Things to know about Aruba
Aruba is an island of 69 square kilometers which is part of the Kingdom of the Netherlands. It is located just north of Venezuela. With Bonaire and Curaçao, Aruba contributes to the creation of the illustrious ABC islands. With lush beaches and emerald forests, the constantly sunny and arid island has become a favorite destination for cruisers.
Dutch (official), Papiamento (Spanish - Portuguese - Dutch - English) Spanish, English (widely spoken)
The main economic activity of the island is tourism. The number of visitors exceeded 1.5 million tourists in 2010 who traveled to the island by plane or cruise ship. Industrially, the island has oil refineries in Sint-Nikolaas as well as other small-scale industrial activities. Aruba's economy also benefits from the free trade area. Aruba aims to be a shopping center located between Europe, Latin America, and the West Indies, and as such, the House of Europe was recently established there.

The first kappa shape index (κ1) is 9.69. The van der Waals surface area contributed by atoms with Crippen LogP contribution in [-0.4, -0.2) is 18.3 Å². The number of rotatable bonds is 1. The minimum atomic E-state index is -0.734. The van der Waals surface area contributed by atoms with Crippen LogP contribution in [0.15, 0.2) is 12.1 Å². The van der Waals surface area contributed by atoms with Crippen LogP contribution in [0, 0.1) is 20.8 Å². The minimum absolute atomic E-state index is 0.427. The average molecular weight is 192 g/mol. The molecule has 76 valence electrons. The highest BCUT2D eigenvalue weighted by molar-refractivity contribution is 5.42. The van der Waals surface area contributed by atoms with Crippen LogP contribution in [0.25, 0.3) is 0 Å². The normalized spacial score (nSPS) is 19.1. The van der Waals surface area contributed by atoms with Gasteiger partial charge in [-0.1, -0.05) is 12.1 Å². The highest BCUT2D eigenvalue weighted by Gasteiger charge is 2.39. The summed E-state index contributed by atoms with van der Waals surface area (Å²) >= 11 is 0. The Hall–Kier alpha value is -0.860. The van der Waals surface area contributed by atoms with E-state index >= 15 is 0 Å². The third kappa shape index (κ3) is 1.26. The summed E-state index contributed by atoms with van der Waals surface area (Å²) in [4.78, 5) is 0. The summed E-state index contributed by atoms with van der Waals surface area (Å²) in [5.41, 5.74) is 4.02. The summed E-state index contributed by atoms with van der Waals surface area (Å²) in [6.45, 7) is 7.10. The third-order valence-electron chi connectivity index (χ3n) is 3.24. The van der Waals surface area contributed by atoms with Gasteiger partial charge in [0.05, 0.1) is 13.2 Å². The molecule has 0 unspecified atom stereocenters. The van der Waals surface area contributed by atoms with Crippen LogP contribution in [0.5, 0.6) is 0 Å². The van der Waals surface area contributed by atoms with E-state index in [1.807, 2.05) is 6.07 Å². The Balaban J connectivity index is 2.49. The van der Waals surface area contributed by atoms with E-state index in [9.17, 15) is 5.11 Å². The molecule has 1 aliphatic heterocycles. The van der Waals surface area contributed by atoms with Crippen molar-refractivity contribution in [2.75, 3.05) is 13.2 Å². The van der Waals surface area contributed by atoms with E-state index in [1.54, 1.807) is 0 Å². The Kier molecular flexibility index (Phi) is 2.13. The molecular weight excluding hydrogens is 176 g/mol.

Art and Culture
In the rich and tormented history has strongly influenced the behaviors, habits, and traditions of the people of Aruba. The first to arrive on the island were the Arawak Indians, then the Spanish, the French, the British, and finally the Dutch. The names of cities and streets are actually a mixture of all these origins. The local artists are quite numerous, they are generally present where there are tourists; in hotels, galleries near luxury shops, etc.
Aruba has two higher education institutions: The University of Aruba (UA) and the College of Student Teachers (IPA). The AU currently has only law, finance and economics faculties. Less than 200 students attend these establishments. The IPA is undergoing restructuring.
In addition, the change in the demographic composition of the island has favored the appearance of new problems for Spanish speakers. They are increasingly demanding that their needs be taken into account by ensuring that their children receive their education in their mother tongue at all levels of education.
The media seem to reflect the linguistic situation prevailing on the island. With regard to the written media, three are in Papiamento (Bon Dia, Diario and Awe Mainta) and three in English (Aruba, Aruba Tradewinds Times and Visit Aruba). The local radio (ten stations) bring together a fairly particular linguistic diversity. News bulletins and general programming are broadcast in Dutch, Papiamento, Spanish, English, Portuguese, English and sometimes other languages.